Internet Research 9.0: Rethinking Community, Rethinking Space. Key speaker: Mimi Ito

October 16, 2008

Notes from the conference: Internet Research 9.0: Rethinking Community, Rethinking Space. Copenhagen October 15 – 18, 2008. Mimi Ito: Hanging Out, Messing Around and Geeking Out: Youth Participation in Networked Publics.

Mimi Ito is a cultural anthropologist studying new media use, particularly among young people in Japan and the US. Her research right now focuses on digital media use in the US and portable technologies in Japan. Her last works published are: Networked Publics and Beyond Barbie® and Mortal Kombat: New Perspectives on Gender and Gaming. I strongly recommend the reading of her blog.

Her presentation was based on Digital Youth Research project:

Since the early 1980s, digital media have held out the promise of more engaged, child-centered learning opportunities. The advent of Internet-enabled personal computers and mobile devices has added a new layer of communication and social networking to the interactive digital mix. While this evolving palette of technologies has demonstrated the ability to capture the attention of young people, the innovative learning outcomes that educators had hoped for are more elusive. Although computers are now fixtures in most schools and many homes, there is a growing recognition that kids’ passion for digital media has been ignited more by peer group sociability and play than academic learning. This gap between in-school and out-of-school experience represents a gap in children’s engagement in learning, a gap in our research and understandings, and a missed opportunity to reenergize public education. This project works to address this gap with a targeted set of ethnographic investigations into three emergent modes of informal learning that young people are practicing using new media technologies: communication, learning, and play +info.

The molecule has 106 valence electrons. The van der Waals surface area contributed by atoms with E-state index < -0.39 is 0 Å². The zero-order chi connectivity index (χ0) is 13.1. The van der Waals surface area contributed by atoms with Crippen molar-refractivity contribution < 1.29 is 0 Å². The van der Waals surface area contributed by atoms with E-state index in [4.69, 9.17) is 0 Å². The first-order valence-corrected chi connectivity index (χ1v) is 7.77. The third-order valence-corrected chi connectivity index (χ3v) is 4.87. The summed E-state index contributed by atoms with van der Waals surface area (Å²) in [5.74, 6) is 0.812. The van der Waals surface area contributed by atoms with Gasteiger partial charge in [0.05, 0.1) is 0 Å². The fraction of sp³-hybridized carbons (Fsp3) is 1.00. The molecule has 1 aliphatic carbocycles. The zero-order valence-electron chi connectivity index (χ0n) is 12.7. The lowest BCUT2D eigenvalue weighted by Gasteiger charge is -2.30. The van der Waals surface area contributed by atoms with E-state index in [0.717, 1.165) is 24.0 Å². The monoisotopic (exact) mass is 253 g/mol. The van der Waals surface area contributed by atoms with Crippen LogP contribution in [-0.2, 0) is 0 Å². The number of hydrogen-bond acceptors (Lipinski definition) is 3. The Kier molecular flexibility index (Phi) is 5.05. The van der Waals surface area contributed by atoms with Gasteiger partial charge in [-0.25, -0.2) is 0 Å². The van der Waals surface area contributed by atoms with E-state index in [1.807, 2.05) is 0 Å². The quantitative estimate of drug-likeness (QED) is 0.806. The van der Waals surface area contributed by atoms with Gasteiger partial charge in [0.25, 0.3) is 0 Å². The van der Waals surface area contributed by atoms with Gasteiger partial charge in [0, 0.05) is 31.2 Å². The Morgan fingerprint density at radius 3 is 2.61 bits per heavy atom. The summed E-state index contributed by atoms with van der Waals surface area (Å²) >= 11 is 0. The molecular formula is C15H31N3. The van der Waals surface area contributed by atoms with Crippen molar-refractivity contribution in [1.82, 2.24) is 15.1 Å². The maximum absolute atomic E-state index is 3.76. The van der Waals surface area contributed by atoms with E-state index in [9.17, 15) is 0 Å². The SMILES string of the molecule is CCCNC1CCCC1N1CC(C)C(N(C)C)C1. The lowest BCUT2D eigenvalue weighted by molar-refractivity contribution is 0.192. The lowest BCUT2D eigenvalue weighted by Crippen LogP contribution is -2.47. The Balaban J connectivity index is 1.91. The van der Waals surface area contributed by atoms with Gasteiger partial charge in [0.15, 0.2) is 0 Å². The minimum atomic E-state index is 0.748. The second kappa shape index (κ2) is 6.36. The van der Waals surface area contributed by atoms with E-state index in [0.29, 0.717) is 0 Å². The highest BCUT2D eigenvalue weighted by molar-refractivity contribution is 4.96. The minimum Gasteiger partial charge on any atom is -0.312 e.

Mimi Ito stars with the team members of the project and with the objectives:

The first objective is to describe kids as active innovators using digital media rather than as passive consumers of popular culture or academic knowledge.

The second objective is to think about the implications of kids’ innovative cultures for schools and higher education and to engage in a dialogue with educational planners.

The third objective is to advise software designers about how to use kids’ innovative approaches to knowledge and learning in building better software.

Then she explains the methodology based on ethnographic research in both local neighborhoods in Northern and Southern California, and in virtual places and networks such as online games, blogs, messaging, and online interest groups. Mimi Ito also remarks the amount of data collected: 594 semi structure interviews; 79 informal interviews; 67 groups; 28 diary studies; 4146 questionnaires and also more than 5000 hours of observation of 10468 profiles; 15 on-line forums; 389 videos; 50 events and classroom observation.